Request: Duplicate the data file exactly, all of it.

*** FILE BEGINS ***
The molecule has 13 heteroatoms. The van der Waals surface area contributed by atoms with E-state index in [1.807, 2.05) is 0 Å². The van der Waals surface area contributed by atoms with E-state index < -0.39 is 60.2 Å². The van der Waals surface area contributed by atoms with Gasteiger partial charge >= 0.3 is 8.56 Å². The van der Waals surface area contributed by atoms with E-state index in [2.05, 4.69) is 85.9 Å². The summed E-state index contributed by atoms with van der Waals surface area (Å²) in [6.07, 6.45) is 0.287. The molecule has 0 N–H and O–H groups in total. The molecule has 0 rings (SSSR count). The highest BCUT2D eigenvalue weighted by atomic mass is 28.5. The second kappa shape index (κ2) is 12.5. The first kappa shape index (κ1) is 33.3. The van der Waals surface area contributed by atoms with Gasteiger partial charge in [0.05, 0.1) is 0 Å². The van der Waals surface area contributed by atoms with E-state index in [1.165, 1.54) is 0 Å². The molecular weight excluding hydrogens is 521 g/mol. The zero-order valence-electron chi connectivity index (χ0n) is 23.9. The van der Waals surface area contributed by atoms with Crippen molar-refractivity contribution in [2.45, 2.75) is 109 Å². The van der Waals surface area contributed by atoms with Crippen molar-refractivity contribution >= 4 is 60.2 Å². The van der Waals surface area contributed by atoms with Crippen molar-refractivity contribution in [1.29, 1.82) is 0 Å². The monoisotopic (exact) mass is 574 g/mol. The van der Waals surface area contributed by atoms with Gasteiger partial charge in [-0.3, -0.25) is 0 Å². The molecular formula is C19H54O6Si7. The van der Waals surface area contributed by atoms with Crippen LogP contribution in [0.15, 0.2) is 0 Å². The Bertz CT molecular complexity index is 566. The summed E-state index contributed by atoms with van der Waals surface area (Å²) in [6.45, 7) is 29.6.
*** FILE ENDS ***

The molecule has 13 heteroatoms. The van der Waals surface area contributed by atoms with E-state index in [1.807, 2.05) is 0 Å². The van der Waals surface area contributed by atoms with E-state index < -0.39 is 60.2 Å². The van der Waals surface area contributed by atoms with Gasteiger partial charge >= 0.3 is 8.56 Å². The van der Waals surface area contributed by atoms with E-state index in [2.05, 4.69) is 85.9 Å². The summed E-state index contributed by atoms with van der Waals surface area (Å²) in [6.07, 6.45) is 0.287. The molecule has 0 N–H and O–H groups in total. The molecule has 0 rings (SSSR count). The highest BCUT2D eigenvalue weighted by atomic mass is 28.5. The second kappa shape index (κ2) is 12.5. The first kappa shape index (κ1) is 33.3. The van der Waals surface area contributed by atoms with Gasteiger partial charge in [0.05, 0.1) is 0 Å². The van der Waals surface area contributed by atoms with E-state index in [1.165, 1.54) is 0 Å². The molecular weight excluding hydrogens is 521 g/mol. The zero-order valence-electron chi connectivity index (χ0n) is 23.9. The van der Waals surface area contributed by atoms with Crippen molar-refractivity contribution in [2.45, 2.75) is 109 Å². The van der Waals surface area contributed by atoms with Crippen molar-refractivity contribution >= 4 is 60.2 Å². The van der Waals surface area contributed by atoms with Crippen molar-refractivity contribution in [1.29, 1.82) is 0 Å². The monoisotopic (exact) mass is 574 g/mol. The van der Waals surface area contributed by atoms with Gasteiger partial charge in [-0.3, -0.25) is 0 Å². The molecular formula is C19H54O6Si7. The van der Waals surface area contributed by atoms with Crippen LogP contribution in [0.15, 0.2) is 0 Å². The Bertz CT molecular complexity index is 566. The summed E-state index contributed by atoms with van der Waals surface area (Å²) in [6.45, 7) is 29.6.